although those differences do not affect our analysis here. The Ninth Circuit has
held that an arbitration agreement mandating individual arbitration may be
enforceable where the employee had the right to opt out of the agreement without
penalty, reasoning that the employer therefore did not “interfere with, restrain, or
coerce” her in violation of Section 8. Johnmohammadi v. Bloomingdale's, Inc.,
755 F.3d 1072, 1077 (9th Cir. 2014). The Ninth Circuit's decision in
Johnmohammadi conflicts with a much earlier decision from this court, which
held that contracts between employers and individual employees that stipulate
away Section 7 rights necessarily interfere with employees' exercise of those
rights in violation of Section 8. See NLRB v. Stone, 125 F.2d 752, 756 (7th Cir.
1942). Stone, which has never been undermined, held that where the “employee
was obligated to bargain individually,” an arbitration agreement limiting Section
7 rights was a per se violation of the NLRA and could not “be legalized by
showing the contract was entered into without coercion.” Id.
Lewis, 823 F.3d at 1155. Anih asserts that based on “the Seventh Circuit’s clear distaste for
Johnmohammadi, the Magistrate Judge should not adopt that position.” [Dkt. 44 at 9.]
While whether the above language shows a “clear distaste” for the Ninth Circuit’s
decision that an arbitration agreement with an opt-out clause is permissible under the NLRA is
debatable, what is clear is that Anih really wants Lewis to say something it simply does not say.
Anih seeks a ruling from the Court based upon his interpretation of dicta from a case that will be
reviewed by the Supreme Court next term and contains a key factual distinction in the lack of an
opt-out clause. It is possible that the Supreme Court’s future ruling in Lewis will alter the
landscape of the Uber cases nationwide. 5 For now, however, as the Seventh Circuit expressly
declined to address the effect of a clear opt-out provision on the validity of a class action waiver,
the Court finds the optional waiver in this case to be lawful. Anih had the opportunity to choose
to resolve disputes by arbitration or litigation. By not acting upon the clear, bold-faced language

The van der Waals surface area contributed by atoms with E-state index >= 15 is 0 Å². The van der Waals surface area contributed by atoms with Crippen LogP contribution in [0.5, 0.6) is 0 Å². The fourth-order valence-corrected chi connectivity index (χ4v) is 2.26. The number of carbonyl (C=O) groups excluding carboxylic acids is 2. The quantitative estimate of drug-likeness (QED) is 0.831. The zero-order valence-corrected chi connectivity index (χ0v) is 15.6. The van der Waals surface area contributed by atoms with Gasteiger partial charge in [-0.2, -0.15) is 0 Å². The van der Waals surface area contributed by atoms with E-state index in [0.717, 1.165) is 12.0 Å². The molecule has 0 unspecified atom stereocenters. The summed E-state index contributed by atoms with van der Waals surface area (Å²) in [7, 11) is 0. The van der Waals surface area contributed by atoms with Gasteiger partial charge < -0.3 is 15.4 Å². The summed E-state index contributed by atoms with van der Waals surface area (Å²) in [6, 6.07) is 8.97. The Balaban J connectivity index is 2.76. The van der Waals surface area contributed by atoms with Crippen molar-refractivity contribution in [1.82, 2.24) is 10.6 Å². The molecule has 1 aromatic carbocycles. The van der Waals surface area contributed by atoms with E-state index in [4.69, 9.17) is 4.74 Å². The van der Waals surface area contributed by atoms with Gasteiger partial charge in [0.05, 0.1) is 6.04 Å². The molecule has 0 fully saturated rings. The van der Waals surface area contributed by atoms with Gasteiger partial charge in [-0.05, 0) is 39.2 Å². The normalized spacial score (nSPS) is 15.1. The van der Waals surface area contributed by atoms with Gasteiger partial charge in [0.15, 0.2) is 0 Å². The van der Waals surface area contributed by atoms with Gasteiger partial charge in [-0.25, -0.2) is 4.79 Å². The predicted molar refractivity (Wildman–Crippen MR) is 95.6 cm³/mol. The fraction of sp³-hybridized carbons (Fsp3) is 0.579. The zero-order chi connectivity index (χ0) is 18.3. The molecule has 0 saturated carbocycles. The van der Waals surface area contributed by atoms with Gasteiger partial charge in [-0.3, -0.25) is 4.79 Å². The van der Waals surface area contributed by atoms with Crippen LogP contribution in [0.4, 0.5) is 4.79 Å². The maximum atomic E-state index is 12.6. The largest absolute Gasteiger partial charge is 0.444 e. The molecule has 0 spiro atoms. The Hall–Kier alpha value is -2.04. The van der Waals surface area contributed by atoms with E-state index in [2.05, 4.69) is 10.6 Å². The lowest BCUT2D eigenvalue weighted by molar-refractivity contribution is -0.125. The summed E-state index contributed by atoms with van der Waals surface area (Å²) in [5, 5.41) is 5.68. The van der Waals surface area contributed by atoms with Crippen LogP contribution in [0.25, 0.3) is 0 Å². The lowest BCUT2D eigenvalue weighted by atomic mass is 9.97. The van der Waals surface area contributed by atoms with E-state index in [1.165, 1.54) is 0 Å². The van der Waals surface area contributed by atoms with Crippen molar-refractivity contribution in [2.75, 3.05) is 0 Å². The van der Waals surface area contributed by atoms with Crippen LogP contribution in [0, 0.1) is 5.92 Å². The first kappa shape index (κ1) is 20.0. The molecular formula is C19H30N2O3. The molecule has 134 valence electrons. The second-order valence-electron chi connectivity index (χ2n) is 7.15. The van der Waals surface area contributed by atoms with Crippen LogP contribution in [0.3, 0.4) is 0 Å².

in the Arbitration Provision and simply sending an opt-out email or letter within 30 days, Anih is
now bound to arbitrate his claims.
B. On Assignment Staffing
Anih next argues the Court should defer to the NLRB’s decision in On Assignment
Staffing, wherein the Board found a voluntary class waiver violated the NLRA. 2015 WL
5113231. rev'd per curiam, On Assignment Staffing Servs., Inc. v. NLRB, No. 15-60642, 2016
WL 3685206 (5th Cir. June 6, 2016). While Anih notes that three district courts (none from
within the Seventh Circuit) have deferred to the NLRB’s opinion on this issue, the Court also
notes that On Assignment Staffing was summarily reversed by the Fifth Circuit. Given that the
Seventh Circuit expressly declined to resolve the issue of the opt-out provision in Lewis without
referencing On Assignment Staffing, the Court declines to defer to that reversed Board decision
Based on the foregoing, Defendant’s Motion to Compel Putative Opt-In Plaintiff
Ogbonna Anih to Arbitration and Dismiss Him From This Action [Dkt. 35] is GRANTED IN
PART and DENIED IN PART. The motion to compel individual arbitration is granted and this
On January 13, 2017, the Supreme Court granted certiorari in three circuit court cases on the issue whether despite
the NLRA, arbitration agreements requiring employees to waive their rights to pursue class or collective action
employment-related claims against their employers are enforceable pursuant to the FAA. See Lewis, 823 F.3d 1147;
Ernst & Young v. Morris, Stephen, 2016 U.S. App. LEXIS 15638 (9th Cir. 2016); NLRB v. Murphy Oil USA Inc.,
808 F.3d 1013 (5th Cir. 2015).
matter is stayed as to Anih only pending resolution of the arbitration proceeding. The motion to
dismiss is denied, as the Seventh Circuit has held repeatedly, “the proper course of action when a
party seeks to invoke an arbitration clause is to stay the proceedings rather than to dismiss
outright.” Halim v. Great Gatsby's Auction Gallery, Inc., 516 F.3d 557, 561 (7th Cir. 2008).
The parties are directed to notify the Court within 14 days of the issuance of any
arbitration award or other action that terminates the arbitration proceedings.
Dated: 1 JUN 2017
Service will be made electronically
on all ECF-registered counsel of record
via email generated by the Court’s ECF system.